ThinkSpatial: Vena Chu

Jan 30, 2018 • Categories: Event | ThinkSpatial

On Tuesday, January 30, 2018 The UCSB brown-bag forum on spatial thinking presents Hydrologic Dynamics of the Greenland Ice Sheet Vena W. Chu Department of Geography University of California, Santa Barbara 12:00 p.m. Tuesday, January 30, 2018 | 3512 Phelps Hall (map) Flyer Abstract: The current need for forecasting Greenland Ice Sheet contributions to global sea level rise is complicated by the lack of understanding of ice sheet hydrology. The proportion of meltwater contributing to sea level rise, as well as the pathways transporting meltwater from snow to sea are not well understood. This presentation examines components of the Greenland hydrologic system using geospatial technologies and field measurements to understand the spatial and temporal dynamics of meltwater runoff. I will highlight recent work on supraglacial rivers and moulins that explores how well current models represent when, where, and how much water leaves the ice sheet. Bio: Vena W. Chu is an Assistant Professor in the Department of Geography at UCSB. She received the Ph.D. degree in Geography from UCLA, where she also earned her M.A. (Geography) and B.A. (Geography and Economics). She was also a University of California President’s Postdoctoral Fellow at the UC Berkeley Department of Geography. — The objectives of the ThinkSpatial brown-bag presentations are to exchange ideas about spatial perspectives in research and teaching, to broaden communication and cooperation across disciplines among faculty and graduate students, and to encourage the sharing of tools and concepts. Please contact Werner Kuhn (kuhn@ucsb.edu) to review and schedule possible discussion topics or presentations that share your disciplinary interest in spatial thinking. Follow spatial@ucsb on Facebook | Twitter | Google+ | Google...

Location Analytics in Business Workshop

Dec 10, 2017 • Categories: Event | Featured | Workshops

The Location Analytics in Business workshop, originally scheduled for December 11–13, 2017, has been rescheduled for Wednesday, January 31 to Friday, February 2, 2018. Suggested travel dates are Tuesday, January 30 and Friday afternoon, February 2 or Saturday, February 3.  ...

Call for Speakers: Spatial Lightning Talks 2018

Dec 6, 2017 • Categories: Event | Lightning Talks

The UCSB Center for Spatial Studies invites interested speakers for the 2018 Spatial Lightning Talks on Friday, February 9 at 12:00 p.m. This annual series of 3-minute lightning talks brings together speakers from across the UCSB campus as well as the local community to enlighten the crowd on spatial topics of all sorts. This fast-paced, interdisciplinary event is a great opportunity to share your work or special interest (it doesn’t have to be academic!), and it provides experience in delivering a concise, attention-grabbing talk to a diverse audience. Mark your calendars now, whether you are interested in giving a talk or just attending: When: Friday, February 9, 2018 from 12:00 to 1:00 p.m.; lunch will be served as of 11:45 a.m. Where: Mosher Alumni House, 2nd Floor Alumni Hall Do you think you’re up for the challenge of presenting an interesting, spatially-relevant topic in just three minutes? We are inviting speakers to sign up by Friday, January 12. Since we are limiting the number of speakers this year, we will let you know in January whether you are selected to be one of the Spatial Lightning Talks speakers. To see topics for previous presentations...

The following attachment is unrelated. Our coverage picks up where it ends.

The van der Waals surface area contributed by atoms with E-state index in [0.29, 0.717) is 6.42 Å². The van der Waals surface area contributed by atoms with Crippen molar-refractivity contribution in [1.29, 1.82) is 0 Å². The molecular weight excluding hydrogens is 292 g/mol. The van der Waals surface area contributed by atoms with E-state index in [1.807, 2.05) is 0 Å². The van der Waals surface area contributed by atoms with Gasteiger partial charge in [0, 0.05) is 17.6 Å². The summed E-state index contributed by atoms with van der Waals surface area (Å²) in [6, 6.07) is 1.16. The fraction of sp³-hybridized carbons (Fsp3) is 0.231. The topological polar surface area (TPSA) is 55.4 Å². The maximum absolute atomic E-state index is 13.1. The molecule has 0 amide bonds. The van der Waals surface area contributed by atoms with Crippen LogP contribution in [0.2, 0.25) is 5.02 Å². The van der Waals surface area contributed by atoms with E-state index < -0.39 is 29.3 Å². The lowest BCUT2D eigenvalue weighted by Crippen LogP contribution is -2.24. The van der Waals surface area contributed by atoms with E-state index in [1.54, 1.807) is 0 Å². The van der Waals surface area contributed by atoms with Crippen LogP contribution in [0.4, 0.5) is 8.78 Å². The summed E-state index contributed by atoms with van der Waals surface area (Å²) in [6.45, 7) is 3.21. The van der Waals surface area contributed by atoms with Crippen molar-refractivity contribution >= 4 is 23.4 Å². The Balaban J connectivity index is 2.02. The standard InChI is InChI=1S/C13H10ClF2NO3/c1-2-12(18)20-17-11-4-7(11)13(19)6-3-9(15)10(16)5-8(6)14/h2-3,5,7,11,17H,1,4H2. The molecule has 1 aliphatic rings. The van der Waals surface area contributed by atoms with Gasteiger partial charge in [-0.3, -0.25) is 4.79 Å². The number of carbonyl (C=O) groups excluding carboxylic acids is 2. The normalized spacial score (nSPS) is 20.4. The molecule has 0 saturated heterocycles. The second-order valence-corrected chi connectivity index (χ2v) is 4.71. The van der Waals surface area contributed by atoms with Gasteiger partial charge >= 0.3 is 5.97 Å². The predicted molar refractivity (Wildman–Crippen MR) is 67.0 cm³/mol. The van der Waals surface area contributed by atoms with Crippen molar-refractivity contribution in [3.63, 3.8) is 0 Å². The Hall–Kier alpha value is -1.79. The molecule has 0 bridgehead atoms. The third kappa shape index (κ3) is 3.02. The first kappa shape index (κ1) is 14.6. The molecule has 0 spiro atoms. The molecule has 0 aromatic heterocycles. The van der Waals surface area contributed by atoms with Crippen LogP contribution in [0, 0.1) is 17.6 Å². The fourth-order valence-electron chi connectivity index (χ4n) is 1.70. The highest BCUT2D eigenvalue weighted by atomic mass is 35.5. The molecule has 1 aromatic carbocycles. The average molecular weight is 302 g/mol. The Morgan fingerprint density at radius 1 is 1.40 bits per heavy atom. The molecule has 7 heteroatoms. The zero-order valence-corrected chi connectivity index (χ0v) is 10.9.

Spatial Tech Lunch: Erin Wetherley

Nov 29, 2017 • Categories: Event | Spatial Tech Lunch

On Tuesday, December 5, from 12:00–1:00 pm please join us for the next Spatial Technology Lunch in the Center for Spatial Studies (Phelps Hall 3512). This semi-regular series, hosted by spatial@ucsb, aims to promote discussion and interaction within the university’s spatial technology community. Please RSVP to Crystal Bae (cbae@spatial.ucsb.edu) by Sunday, December 3. Pizza and drinks will be provided. Evaluating vegetation type effects on land surface temperature at the city scale Erin Wetherley Abstract: The growing concentration of the global human population into cities has coincided with the rise of increasingly rich remote sensing data. Near-future hyperspectral/thermal satellites could revolutionize our understanding of urban environments by allowing us to discriminate urban materials and examine their thermal properties. With this wealth of information, we will be able to disentangle the links between land cover, management, and climate at the city scale for the very first time, with significant consequences for improved modeling of urban climate, energy, and water use, as well as targeted urban planning and public health initiatives. I will present new results in which we sampled the material and thermal heterogeneity of the Los Angeles, CA, metropolitan area (4,283 km2) to quantify, analyze, and model surface drivers of urban heat. We used airborne hyperspectral imagery (AVIRIS: 36 m resolution, 224 bands, 0.35 – 2.5 μm) to produce robust estimates of fine-scale (sub-pixel) urban patches, defined as mixtures of key urban surface classes. We then used airborne MASTER thermal imagery to quantify and model surface temperature changes as patch mixtures transitioned from low to high proportions of vegetation. Significant differences were observed between tree, turfgrass, senesced vegetation, and impervious mixtures. Finally, we used our modeled and measured temperatures to observe and quantify additional urban microclimate drivers beyond urban patch type, including income levels, building fraction, and irrigation. Erin Wetherley is a Ph.D. student at...